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|Title:||Colloidal synthesis and applications of surface-bound metal nanowires||Authors:||He, Jiating||Keywords:||DRNTU::Science::Chemistry||Issue Date:||2014||Source:||He, J. (2014). Colloidal synthesis and applications of surface-bound metal nanowires. Doctoral thesis, Nanyang Technological University, Singapore.||Abstract:||This thesis focuses on the development and application of a new type of nanowire growth where ultrathin metal nanowires selectively grow from the interface between seeds and oxide substrate. Under this active-surface growth mode, surface-bound metal nanowires can achieve nanowire-substrate hierarchical structures such as vertically aligned metal nanowires which show excellent performance in fixed-bed catalysis. By modifying the reaction conditions, this unique growth mode can also be applied in the growth of bimetallic segmented nanowires as well as chiral nanostructures. The synthesis of these surface-bound nanowires is carried out at room temperature in aqueous solution using solid seeds. This approach of promoting anisotropic growth of nanocrystals into nanowires is novel and previously unknown in the literature (Chapter 1). It shows potential for fabrication of complex nanostructures as building blocks in nanodevices. By employing strong thiol ligands, the nanowires grow from only one side of the seeds. Interestingly, the width of emerging nanowires is independent of the size of the seeds but dependent on the dynamic competition between the ligand diffusion and metal deposition processes (Chapter 2). By carrying out designed experiments, a mechanism is proposed that can explain these unusual phenomena. The strong binding of thiol ligands in this system blocks the deposition of metal on the exposed surface of the seeds, while in turn forcing selective deposition of metal at the ligand-deficient interface between metal seeds and oxide substrates. Subsequently, the instant binding of ligands inhibits the growth of newly-formed surface at the perimeter of the interface, thus conferring the interface higher “activity” for metal deposition. This method for growing surface-bound metal nanowires is facile and scalable. It can be applied on different kinds of oxide substrates and even trumpet shells to form conductive films. By growing Au nanowires on glass fibres, they can be used in a column for fixed-bed catalysis (Chapter 3). With the high loading Au surface and loose packing of glass fibres, both high catalytic capability and fast flow of reaction solutions can be achieved in the system. For the conversion reaction of 4-nitrophenol to 4-aminophenol, the continuous flow catalysis can be achieved with a processing rate about 100 times that of the best literature rate. This active-surface growth is not limited to the fabrication of Au nanowires. For example, it can also be applied to the growth of surface-bound ultrathin Pd nanowires which cannot be synthesized by any reported methods (Chapter 4). With the understanding of the growth mechanism, it is demonstrated that the “active” metal-substrate interface allows the deposition of another metal even when their lattices mismatch. The growth of Pd nanowires can be controlled from the interface of Au seeds and substrate, as well as the interface of Au nanowires and substrate, thus producing Pd nanowires with Au tips or Au-Pd bimetallic segmented nanowires. Fabricating chiral nanostructures is one of the important research objectives in nanoscience and nanotechnology. Metallic chiral nanowires are rarely reported because the assembly of symmetric metal atoms in an asymmetric way is difficult. Chapter 5 demonstrates that the strong binding of ligands (4-mercaptobenzoic acid) in the current system can be made use of to induce the growth of chiral nanowires such as spiral nanowires when the reaction conditions are altered. When excess ligands are present in the system, the uneven binding of ligands at the seed-substrate interface is proposed to induce imbalanced growth rate of Au at this interface. This imbalanced rate makes the growth of emerging nanowires to tilt towards another direction. Thus, the propagation of the curving results in the final chiral structures. Based on the analysis, it is also shown that other thiol ligands can also be used to synthesize chiral nanowires. With the additional understanding of active-surface growth mechanism, further insights can be gained on how different nanocrystals are formed. This active-surface growth mode is facile as it is able to be applied to different substrates. It can also fabricate a variety of nanowires such as pure metal, bimetallic, chiral nanowires. One of its potential applications in fixed-bed catalysis has also been explored. Active-surface growth mode shows promising capabilities for the fabrication of complex nanostructures as building blocks in future nanodevices.||URI:||https://hdl.handle.net/10356/60759||DOI:||10.32657/10356/60759||Fulltext Permission:||open||Fulltext Availability:||With Fulltext|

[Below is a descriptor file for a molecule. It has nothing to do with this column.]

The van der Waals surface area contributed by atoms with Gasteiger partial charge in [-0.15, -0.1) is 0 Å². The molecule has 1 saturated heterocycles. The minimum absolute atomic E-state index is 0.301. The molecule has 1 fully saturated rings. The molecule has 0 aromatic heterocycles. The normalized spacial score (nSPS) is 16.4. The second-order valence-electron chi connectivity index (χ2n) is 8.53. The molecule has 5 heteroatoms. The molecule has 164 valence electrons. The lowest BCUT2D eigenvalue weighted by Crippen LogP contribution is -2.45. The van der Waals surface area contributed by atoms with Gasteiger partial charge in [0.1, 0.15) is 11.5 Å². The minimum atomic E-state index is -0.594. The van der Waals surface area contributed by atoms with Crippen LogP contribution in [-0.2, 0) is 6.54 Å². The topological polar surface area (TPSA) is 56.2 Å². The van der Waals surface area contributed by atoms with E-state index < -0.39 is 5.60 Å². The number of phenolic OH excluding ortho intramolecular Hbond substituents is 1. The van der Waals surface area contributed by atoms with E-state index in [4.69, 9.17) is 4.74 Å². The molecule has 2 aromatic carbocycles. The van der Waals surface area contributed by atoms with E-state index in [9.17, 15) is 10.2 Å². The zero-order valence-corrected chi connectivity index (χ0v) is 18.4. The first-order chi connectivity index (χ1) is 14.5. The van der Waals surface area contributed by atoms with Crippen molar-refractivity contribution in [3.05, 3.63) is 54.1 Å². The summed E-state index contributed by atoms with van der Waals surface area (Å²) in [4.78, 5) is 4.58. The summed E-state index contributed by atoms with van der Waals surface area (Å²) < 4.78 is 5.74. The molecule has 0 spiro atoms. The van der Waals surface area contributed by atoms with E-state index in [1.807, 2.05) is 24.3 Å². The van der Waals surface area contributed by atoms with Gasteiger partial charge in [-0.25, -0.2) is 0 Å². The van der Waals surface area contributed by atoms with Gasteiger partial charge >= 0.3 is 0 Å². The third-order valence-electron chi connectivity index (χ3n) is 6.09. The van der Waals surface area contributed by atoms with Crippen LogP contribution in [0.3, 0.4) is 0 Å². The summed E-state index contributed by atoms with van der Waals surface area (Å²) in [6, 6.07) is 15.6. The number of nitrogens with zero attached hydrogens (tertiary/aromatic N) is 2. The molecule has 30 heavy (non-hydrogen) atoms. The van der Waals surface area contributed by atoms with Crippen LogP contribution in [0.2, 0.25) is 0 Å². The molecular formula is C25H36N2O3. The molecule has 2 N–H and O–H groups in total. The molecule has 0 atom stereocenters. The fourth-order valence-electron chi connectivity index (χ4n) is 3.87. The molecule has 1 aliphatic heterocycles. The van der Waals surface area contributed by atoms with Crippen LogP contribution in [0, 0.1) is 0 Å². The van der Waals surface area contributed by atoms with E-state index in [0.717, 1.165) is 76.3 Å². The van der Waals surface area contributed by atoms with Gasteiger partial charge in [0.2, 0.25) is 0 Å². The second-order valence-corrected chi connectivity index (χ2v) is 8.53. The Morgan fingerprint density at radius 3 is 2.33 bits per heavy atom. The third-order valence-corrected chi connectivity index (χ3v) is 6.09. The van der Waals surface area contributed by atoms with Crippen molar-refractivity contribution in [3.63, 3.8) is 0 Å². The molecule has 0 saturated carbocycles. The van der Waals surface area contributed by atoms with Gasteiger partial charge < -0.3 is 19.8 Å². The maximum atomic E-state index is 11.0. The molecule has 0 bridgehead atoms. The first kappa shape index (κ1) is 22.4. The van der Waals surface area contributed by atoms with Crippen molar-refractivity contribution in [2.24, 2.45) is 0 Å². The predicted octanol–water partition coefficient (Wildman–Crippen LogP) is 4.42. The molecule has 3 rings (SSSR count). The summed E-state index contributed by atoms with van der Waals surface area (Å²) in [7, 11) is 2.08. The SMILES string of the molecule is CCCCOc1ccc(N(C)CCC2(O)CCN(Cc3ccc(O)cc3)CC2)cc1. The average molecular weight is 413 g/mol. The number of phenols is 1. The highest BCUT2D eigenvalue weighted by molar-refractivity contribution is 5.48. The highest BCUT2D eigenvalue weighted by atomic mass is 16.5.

|Appears in Collections:||SPMS Theses|
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